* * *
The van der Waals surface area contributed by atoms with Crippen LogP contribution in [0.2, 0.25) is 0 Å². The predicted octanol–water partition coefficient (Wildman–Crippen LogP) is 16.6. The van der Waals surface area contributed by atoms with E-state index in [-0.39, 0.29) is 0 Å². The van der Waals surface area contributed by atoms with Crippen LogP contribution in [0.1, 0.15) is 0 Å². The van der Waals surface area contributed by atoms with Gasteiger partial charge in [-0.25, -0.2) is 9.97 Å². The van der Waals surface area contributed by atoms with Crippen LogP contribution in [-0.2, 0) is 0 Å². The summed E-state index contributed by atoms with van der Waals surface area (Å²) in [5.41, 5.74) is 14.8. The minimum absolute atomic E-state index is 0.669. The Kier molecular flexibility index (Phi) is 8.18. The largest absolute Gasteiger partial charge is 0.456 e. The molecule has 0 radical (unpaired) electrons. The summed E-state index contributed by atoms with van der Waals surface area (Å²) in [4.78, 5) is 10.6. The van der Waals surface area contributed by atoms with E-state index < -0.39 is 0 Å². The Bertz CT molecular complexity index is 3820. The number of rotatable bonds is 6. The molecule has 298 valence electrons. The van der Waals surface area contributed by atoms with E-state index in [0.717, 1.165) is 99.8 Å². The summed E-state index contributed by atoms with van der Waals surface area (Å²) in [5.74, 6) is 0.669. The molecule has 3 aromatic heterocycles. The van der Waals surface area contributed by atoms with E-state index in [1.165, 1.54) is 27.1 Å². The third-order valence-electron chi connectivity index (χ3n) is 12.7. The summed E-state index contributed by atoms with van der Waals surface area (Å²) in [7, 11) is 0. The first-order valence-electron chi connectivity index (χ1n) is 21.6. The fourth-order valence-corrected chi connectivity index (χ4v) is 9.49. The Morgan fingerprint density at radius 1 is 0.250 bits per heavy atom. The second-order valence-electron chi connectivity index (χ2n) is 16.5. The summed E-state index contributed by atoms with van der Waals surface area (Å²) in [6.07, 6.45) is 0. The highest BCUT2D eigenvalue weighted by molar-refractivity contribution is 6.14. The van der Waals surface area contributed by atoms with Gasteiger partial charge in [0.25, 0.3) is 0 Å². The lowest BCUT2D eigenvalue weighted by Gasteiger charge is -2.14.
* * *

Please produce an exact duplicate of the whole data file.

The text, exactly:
The van der Waals surface area contributed by atoms with Crippen LogP contribution in [0.2, 0.25) is 0 Å². The predicted octanol–water partition coefficient (Wildman–Crippen LogP) is 16.6. The van der Waals surface area contributed by atoms with E-state index in [-0.39, 0.29) is 0 Å². The van der Waals surface area contributed by atoms with Crippen LogP contribution in [0.1, 0.15) is 0 Å². The van der Waals surface area contributed by atoms with Gasteiger partial charge in [-0.25, -0.2) is 9.97 Å². The van der Waals surface area contributed by atoms with Crippen LogP contribution in [-0.2, 0) is 0 Å². The summed E-state index contributed by atoms with van der Waals surface area (Å²) in [5.41, 5.74) is 14.8. The minimum absolute atomic E-state index is 0.669. The Kier molecular flexibility index (Phi) is 8.18. The largest absolute Gasteiger partial charge is 0.456 e. The molecule has 0 radical (unpaired) electrons. The summed E-state index contributed by atoms with van der Waals surface area (Å²) in [4.78, 5) is 10.6. The van der Waals surface area contributed by atoms with E-state index < -0.39 is 0 Å². The Bertz CT molecular complexity index is 3820. The number of rotatable bonds is 6. The molecule has 298 valence electrons. The van der Waals surface area contributed by atoms with E-state index in [0.717, 1.165) is 99.8 Å². The summed E-state index contributed by atoms with van der Waals surface area (Å²) in [5.74, 6) is 0.669. The molecule has 3 aromatic heterocycles. The van der Waals surface area contributed by atoms with E-state index in [1.165, 1.54) is 27.1 Å². The third-order valence-electron chi connectivity index (χ3n) is 12.7. The summed E-state index contributed by atoms with van der Waals surface area (Å²) in [7, 11) is 0. The first-order valence-electron chi connectivity index (χ1n) is 21.6. The fourth-order valence-corrected chi connectivity index (χ4v) is 9.49. The Morgan fingerprint density at radius 1 is 0.250 bits per heavy atom. The second-order valence-electron chi connectivity index (χ2n) is 16.5. The summed E-state index contributed by atoms with van der Waals surface area (Å²) in [6.07, 6.45) is 0. The highest BCUT2D eigenvalue weighted by molar-refractivity contribution is 6.14. The van der Waals surface area contributed by atoms with Gasteiger partial charge in [0.25, 0.3) is 0 Å². The lowest BCUT2D eigenvalue weighted by Gasteiger charge is -2.14.